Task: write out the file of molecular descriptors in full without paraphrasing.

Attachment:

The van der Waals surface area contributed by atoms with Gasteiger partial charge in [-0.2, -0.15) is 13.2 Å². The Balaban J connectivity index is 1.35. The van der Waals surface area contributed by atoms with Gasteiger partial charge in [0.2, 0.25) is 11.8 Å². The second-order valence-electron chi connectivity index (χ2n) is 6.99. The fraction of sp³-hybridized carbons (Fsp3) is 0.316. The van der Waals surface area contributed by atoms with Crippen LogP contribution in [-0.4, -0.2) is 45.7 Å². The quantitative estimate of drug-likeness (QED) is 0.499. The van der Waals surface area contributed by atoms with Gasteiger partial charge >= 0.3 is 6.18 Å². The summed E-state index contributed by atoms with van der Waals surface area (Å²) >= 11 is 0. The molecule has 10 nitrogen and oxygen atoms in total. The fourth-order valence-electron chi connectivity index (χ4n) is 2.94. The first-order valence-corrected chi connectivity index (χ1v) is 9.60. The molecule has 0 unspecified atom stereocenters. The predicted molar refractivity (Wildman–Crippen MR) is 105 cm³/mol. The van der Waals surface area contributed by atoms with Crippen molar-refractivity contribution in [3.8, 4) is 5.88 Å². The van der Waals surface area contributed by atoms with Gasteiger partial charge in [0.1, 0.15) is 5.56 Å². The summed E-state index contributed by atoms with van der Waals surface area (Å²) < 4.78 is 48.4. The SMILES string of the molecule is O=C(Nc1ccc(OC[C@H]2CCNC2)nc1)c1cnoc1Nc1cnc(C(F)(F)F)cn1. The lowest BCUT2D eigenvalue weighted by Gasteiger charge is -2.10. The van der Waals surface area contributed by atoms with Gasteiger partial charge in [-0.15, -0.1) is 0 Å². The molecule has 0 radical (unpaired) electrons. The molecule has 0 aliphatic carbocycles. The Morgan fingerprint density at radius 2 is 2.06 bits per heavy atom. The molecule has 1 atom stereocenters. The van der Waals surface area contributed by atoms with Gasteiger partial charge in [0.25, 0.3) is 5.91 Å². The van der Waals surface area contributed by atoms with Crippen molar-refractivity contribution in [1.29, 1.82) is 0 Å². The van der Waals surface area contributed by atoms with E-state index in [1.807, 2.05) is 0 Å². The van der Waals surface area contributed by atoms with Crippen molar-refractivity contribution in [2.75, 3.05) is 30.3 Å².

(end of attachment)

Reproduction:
The van der Waals surface area contributed by atoms with Gasteiger partial charge in [-0.2, -0.15) is 13.2 Å². The Balaban J connectivity index is 1.35. The van der Waals surface area contributed by atoms with Gasteiger partial charge in [0.2, 0.25) is 11.8 Å². The second-order valence-electron chi connectivity index (χ2n) is 6.99. The fraction of sp³-hybridized carbons (Fsp3) is 0.316. The van der Waals surface area contributed by atoms with Crippen LogP contribution in [-0.4, -0.2) is 45.7 Å². The quantitative estimate of drug-likeness (QED) is 0.499. The van der Waals surface area contributed by atoms with Gasteiger partial charge >= 0.3 is 6.18 Å². The summed E-state index contributed by atoms with van der Waals surface area (Å²) >= 11 is 0. The molecule has 10 nitrogen and oxygen atoms in total. The fourth-order valence-electron chi connectivity index (χ4n) is 2.94. The first-order valence-corrected chi connectivity index (χ1v) is 9.60. The molecule has 0 unspecified atom stereocenters. The predicted molar refractivity (Wildman–Crippen MR) is 105 cm³/mol. The van der Waals surface area contributed by atoms with Crippen molar-refractivity contribution in [3.8, 4) is 5.88 Å². The van der Waals surface area contributed by atoms with Gasteiger partial charge in [0.1, 0.15) is 5.56 Å². The summed E-state index contributed by atoms with van der Waals surface area (Å²) < 4.78 is 48.4. The SMILES string of the molecule is O=C(Nc1ccc(OC[C@H]2CCNC2)nc1)c1cnoc1Nc1cnc(C(F)(F)F)cn1. The lowest BCUT2D eigenvalue weighted by Gasteiger charge is -2.10. The van der Waals surface area contributed by atoms with Gasteiger partial charge in [-0.15, -0.1) is 0 Å². The molecule has 0 radical (unpaired) electrons. The molecule has 0 aliphatic carbocycles. The Morgan fingerprint density at radius 2 is 2.06 bits per heavy atom. The molecule has 1 atom stereocenters. The van der Waals surface area contributed by atoms with Gasteiger partial charge in [0.25, 0.3) is 5.91 Å². The van der Waals surface area contributed by atoms with Crippen molar-refractivity contribution in [1.29, 1.82) is 0 Å². The van der Waals surface area contributed by atoms with E-state index in [1.807, 2.05) is 0 Å². The van der Waals surface area contributed by atoms with Crippen molar-refractivity contribution in [2.75, 3.05) is 30.3 Å².